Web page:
It's revealed Jules and Vincent have also gone right to the Hawthorne Grill for lunch after their debacle earlier that day. The men eat in their newly-acquired outfits and chat about why Jules doesn't eat bacon as well as what just happened to them. Vincent gets up to go to the bathroom, leaving Jules all alone when Pumpkin and Honey Bunny hold up the diner. Pumpkin makes his way to Jules, demanding whatever is in the briefcase. Jules tells him that's a bad idea because it's the property of Marcellus and robbing Marcellus is a very bad idea. Jules instead offers Pumpkin all of the money in his wallet. At this same time, Vince exits the bathroom, sees what's going on, and holds up Honey Bunny as insurance against Pumpkin doing anything to Jules. Jules convinces Pumpkin to take the money and leave with his girlfriend.

Once they're gone, Vincent reminds Jules they have to go see Marcellus, so they put their guns in their shorts, take the briefcase, and leave. The last time we see them together, it's that same afternoon as they meet up with Marcellus, who is having a conversation with Butch about throwing a boxing match later that night because it will benefit Marcellus and Butch. Vincent encourages Butch to really consider what Marcellus is offering.

The present-day part of the "Gold Watch" prelude cuts to the evening of the same day as Jules and Vincent's mishap with Marvin, Honey Bunny and Pumpkin holding up the Hawthorne Grill, and Vincent talking with Butch about throwing the boxing match. Butch wakes up from dreaming about this memory of Koons giving him the gold watch. It seems Butch is having downtime in between rounds so, as the prelude ends, Butch is shown leaving the room and preparing to finish the fight.

That night, Vincent shows up at Marcellus' house to take Marcellus' wife, Mia (Thurman), out for a night on the town. It's not romantic, but more of a favor Vincent is completing at Marcellus' request. Vincent picks Mia up but before they go, Mia has a few bumps of cocaine to get the night started. Vincent drives Mia to a '50s-themed restaurant, Jack Rabbit Slim's, where all of the employees are dressed like famous celebrities from the 1950s. Over the course of their conversation during dinner, Mia tells Vincent about her short-lived career as an actress. At one point, Mia gets up, goes to the bathroom, and does another line of cocaine. She comes back to the table and she eats. About halfway through dinner, one restaurant employee announces there's a dance contest starting, which Mia encourages Vincent to participate in with her. The pair get up on a stage on the center of the restaurant and start dancing to Chuck Berry's "You Never Can Tell."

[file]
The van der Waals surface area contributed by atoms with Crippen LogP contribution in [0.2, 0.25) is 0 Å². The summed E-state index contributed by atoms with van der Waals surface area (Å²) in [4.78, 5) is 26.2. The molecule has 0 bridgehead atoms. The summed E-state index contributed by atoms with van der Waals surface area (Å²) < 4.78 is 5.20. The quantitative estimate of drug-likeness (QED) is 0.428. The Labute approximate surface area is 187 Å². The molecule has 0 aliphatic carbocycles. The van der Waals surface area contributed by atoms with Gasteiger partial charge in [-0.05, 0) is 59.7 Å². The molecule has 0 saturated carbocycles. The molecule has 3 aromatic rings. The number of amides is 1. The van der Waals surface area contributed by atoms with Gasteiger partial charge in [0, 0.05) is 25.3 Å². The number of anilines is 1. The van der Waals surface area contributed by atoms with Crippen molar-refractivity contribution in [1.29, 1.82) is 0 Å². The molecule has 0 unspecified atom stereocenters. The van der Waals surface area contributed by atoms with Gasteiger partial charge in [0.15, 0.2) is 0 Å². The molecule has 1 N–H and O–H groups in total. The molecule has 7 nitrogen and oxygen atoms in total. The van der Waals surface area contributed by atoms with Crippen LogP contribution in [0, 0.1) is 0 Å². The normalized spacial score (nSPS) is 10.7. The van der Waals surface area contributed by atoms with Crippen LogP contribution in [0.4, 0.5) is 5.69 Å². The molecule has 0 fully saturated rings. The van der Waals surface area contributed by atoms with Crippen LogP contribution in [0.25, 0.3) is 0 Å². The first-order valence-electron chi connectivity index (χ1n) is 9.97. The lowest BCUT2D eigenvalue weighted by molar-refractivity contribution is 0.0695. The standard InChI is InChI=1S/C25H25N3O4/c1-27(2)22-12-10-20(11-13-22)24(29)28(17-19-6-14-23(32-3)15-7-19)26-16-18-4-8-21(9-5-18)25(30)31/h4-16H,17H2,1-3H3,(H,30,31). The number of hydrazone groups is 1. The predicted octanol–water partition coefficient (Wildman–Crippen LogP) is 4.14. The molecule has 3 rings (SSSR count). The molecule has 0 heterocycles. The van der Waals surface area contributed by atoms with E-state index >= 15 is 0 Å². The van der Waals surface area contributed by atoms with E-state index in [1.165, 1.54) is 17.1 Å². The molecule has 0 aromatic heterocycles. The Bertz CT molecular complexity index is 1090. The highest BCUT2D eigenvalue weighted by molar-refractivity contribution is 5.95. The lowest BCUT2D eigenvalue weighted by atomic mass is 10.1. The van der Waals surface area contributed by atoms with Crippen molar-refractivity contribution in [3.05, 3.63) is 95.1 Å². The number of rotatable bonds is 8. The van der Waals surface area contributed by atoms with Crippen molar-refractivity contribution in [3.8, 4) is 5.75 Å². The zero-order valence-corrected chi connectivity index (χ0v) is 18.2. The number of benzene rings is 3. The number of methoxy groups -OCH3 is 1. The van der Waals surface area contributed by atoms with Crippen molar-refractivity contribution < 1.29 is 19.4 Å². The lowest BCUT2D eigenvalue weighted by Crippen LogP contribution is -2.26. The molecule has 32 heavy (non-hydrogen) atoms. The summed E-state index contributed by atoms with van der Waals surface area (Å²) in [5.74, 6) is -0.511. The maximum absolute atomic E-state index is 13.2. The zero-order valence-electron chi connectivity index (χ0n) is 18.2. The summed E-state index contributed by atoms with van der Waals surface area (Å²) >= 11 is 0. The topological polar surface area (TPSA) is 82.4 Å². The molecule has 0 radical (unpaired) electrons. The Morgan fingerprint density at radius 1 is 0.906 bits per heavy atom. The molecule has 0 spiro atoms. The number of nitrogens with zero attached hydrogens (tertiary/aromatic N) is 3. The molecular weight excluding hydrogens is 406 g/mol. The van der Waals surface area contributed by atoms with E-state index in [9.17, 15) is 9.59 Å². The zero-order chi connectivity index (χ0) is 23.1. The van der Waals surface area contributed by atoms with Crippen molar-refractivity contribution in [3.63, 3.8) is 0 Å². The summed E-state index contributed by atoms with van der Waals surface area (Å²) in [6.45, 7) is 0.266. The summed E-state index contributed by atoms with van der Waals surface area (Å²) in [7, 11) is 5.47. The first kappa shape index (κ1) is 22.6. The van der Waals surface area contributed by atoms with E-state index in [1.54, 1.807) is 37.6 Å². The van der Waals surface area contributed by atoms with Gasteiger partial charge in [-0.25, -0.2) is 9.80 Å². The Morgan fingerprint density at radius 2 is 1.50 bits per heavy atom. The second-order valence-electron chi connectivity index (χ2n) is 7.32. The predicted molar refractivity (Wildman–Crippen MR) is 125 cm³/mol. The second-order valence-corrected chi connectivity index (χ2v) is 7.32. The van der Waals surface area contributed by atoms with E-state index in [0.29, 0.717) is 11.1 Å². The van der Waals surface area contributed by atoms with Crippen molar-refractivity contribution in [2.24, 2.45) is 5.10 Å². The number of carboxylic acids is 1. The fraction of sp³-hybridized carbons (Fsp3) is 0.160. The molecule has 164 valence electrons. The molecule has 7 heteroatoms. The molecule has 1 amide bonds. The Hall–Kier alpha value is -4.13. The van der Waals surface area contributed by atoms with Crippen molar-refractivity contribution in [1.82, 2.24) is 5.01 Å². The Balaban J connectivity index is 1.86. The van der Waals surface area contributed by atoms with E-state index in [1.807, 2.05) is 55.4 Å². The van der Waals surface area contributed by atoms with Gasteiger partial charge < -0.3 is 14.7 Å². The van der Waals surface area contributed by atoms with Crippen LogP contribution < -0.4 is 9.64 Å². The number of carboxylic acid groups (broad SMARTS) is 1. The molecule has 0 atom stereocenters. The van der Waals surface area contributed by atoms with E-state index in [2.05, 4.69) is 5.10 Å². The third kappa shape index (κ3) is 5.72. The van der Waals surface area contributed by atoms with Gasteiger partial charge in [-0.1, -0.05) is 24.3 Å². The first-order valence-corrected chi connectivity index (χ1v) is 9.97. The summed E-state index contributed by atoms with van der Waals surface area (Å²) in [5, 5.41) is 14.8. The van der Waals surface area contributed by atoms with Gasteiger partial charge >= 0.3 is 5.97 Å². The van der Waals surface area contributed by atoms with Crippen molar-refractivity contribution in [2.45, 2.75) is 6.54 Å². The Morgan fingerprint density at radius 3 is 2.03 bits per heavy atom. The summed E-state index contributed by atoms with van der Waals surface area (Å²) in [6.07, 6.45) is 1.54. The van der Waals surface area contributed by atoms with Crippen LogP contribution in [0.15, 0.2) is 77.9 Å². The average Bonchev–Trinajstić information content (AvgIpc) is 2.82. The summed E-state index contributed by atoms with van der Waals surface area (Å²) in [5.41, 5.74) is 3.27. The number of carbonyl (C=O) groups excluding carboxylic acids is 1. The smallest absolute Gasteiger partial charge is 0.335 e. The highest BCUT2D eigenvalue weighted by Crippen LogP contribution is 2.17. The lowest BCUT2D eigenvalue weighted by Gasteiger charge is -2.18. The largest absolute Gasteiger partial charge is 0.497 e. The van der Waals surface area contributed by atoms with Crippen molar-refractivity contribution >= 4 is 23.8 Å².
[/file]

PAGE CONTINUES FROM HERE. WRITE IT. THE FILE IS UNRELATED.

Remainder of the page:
The couple leaves the restaurant and goes home. They make it back to Marcellus and Mia's house, and while Vincent is in the bathroom, Mia discovers his heroin and, mistaking it for more cocaine, does a line and overdoses. Vincent panics, thinking he's about to watch his boss's wife die. He rushes her to the home of his drug dealer, Lance (Eric Stoltz), to see if he can help. Lance figures out the only way to revive Mia is to take a large needle filled with adrenaline and plunge it into Mia's heart. Vincent does the honors and successfully wakes Mia up. He takes Mia, in new clothes and looking a lot worse for the wear, back to her house and then leaves.

The "Gold Watch" episode begins right after the boxing match, which we now know is happening at the same time Mia and Vincent are at Jack Rabbit Slims. Butch leaves the match, having won and somehow knocked out his opponent (the one Marcellus wanted Butch to purposely lose to) to the point he killed him. Butch makes it back to his apartment but knows he and his girlfriend, Fabienne (Maria de Medeiros), can't stay there. Butch manages to get her to come with him to a motel where they hide out for the night.

The next morning, Butch realizes he left his father's gold watch at his apartment. Butch leaves Fabienne at the motel and returns to the apartment to retrieve it. Upon entering, he suspects someone else is in there. He grabs the watch and sees Vincent, sent there by Marcellus to kill him. Butch shoots and kills Vincent, then leaves the apartment. As Butch is driving back to the motel, he happens to see Marcellus crossing the street. Butch tries to run him over and the two men get into a fight and end up in a pawnshop. Things get extremely unsettling very quickly as the pawnshop owner and his friend, a security guard named Zed, take them hostage in the pawnshop owner's basement where Butch, with the help of Zed, rapes Marcellus. Butch puts aside his differences with Marcellus and rescues him. Butch agrees to leave town and never speak of the incident, leaving Marcellus behind to brutalize his captors. Butch takes Zed's motorcycle (actually a chopper) and goes back to the motel and drives off with Fabienne.

NEXT: All Of Quentin Tarantino's Screenplays (Including The Ones He Didn't Direct), Ranked